Justifiably uninterested in paying off 31-year-old Jay Payton for his career year, O’Dowd signed Jeromy Burnitz to a one-year deal. Once a feared hitter, Burnitz completely lost his mojo in 2002 and recovered about half of it last year. Strangely, he has lost patience as he’s aged, declining in walks over the last four years from 99 to 80 to 58 to just 35. Unless he regains form, he (like Castilla) will depend mostly on home runs to generate offense. Burnitz is nothing special defensively.

Wilson converted a season of good health and thin air into 36 homers and an NL-best 141 RBI. Batting behind Helton and Walker will afford him the opportunity to repeat those numbers. As a mid-lineup run producer, Wilson doesn’t run so much anymore. Wilson faltered badly in the second half of last season and tore a ligament in his finger at season's end. Hurdle intends to rest him more often in 2004. Win Shares rated him a below-average centerfielder in 2003.

In 2003, the fragile Walker posted his lowest slugging percentage in ten years and lowest batting average since 1990. Has the 37-year-old jumped the shark? Perhaps not. Reportedly, Walker worked out with a strength coach and lost 25 pounds over the winter. Also, his on-base percentage remained in the .420 range and his “disappointing? OPS+ of 124 still bested Wilson and Payton. Walker will miss another 20-30 games but ought to have another solid season in him.


Backup catcher Todd Greene’s contribution to an offense depends entirely on his knack for swatting the ball over the fence. He doesn’t hit for average and his walk rate would mortify Neifi Perez: Greene has ten walks in his last 512 plate appearances. Greene mans the backstop adequately and can sub at first and even in the outfield in a pinch.

Damian Jackson is a respectable bench player. He can play anywhere on the field but catcher and has some speed. But if Miles or Clayton suffer from injury or ineffectiveness, Jackson makes a poor replacement. Non-roster invitees Denny Hocking and Benji Gil will fight for the other backup infield spot. Both have had exactly one fluky season in which they hit capably. Hocking has the advantage with his positional versatility.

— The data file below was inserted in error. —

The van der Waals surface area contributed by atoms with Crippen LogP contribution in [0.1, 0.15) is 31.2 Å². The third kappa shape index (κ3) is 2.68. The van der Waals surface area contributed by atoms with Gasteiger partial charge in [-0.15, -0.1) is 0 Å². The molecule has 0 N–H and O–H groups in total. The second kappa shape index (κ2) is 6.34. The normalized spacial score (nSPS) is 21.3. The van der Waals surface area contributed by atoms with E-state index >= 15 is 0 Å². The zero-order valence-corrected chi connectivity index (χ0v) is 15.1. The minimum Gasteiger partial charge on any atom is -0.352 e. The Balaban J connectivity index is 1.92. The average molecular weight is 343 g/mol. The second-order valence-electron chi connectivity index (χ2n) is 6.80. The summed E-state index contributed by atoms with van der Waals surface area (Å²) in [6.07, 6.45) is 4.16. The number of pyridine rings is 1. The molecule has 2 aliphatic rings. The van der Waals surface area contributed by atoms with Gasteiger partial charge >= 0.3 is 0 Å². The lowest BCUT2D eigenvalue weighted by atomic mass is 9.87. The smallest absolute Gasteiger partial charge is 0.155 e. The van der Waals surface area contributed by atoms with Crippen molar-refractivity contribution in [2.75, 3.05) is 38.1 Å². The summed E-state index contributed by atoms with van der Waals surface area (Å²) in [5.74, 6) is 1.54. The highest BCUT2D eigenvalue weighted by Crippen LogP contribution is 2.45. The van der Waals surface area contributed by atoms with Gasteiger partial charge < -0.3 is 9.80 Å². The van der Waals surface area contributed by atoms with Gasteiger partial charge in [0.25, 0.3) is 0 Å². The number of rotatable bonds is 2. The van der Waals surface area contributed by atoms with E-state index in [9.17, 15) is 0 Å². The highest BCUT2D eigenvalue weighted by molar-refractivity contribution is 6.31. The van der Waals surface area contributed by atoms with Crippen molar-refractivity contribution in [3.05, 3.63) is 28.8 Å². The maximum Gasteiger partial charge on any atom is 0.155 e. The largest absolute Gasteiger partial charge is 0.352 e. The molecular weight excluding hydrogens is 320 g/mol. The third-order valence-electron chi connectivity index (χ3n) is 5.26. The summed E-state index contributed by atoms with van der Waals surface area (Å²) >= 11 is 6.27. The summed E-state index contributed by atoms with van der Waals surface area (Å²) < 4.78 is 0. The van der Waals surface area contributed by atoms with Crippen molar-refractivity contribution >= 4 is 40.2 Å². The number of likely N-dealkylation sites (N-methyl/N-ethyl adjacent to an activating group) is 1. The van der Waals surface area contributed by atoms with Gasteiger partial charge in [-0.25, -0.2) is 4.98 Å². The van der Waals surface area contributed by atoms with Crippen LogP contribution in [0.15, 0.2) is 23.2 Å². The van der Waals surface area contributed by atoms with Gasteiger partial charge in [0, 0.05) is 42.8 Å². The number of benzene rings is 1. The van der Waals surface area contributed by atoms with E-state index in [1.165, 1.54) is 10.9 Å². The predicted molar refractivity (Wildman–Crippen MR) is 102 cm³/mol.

Mark Sweeney will be one of Colorado’s extra outfielders and deserves to be the primary pinch hitter. Unlike the rest of the bench, Sweeney has some on-base skills, sporting a career OBP of .343 and a line of .270/.354/.365 as a pinch hitter. 26-year-old Rene Reyes is a veritable child among his Rox brethren but is also getting long in the tooth for a prospect. Reyes has a career .343 batting average in the minors but walks about one-half as often as you’d want. He appears to be one of those guys who must bat .300 to be useful, something he failed to achieve in limited big-league duty last season. He won’t surpass fourth outfielder status this season unless someone gets hurt. Based on his career arc, he’ll need to step it up to ever be anything more than that. 30-year-old catcher, corner infielder and desperation outfielder Kit Pellow also has a chance to make the squad.


"I am excited about our chances and, well, you know, the rotation… Um, what is our rotation?"
-- Charles Johnson

Jason Jennings
Joe Kennedy
Denny Stark
Scott Elarton
Jeff Fassero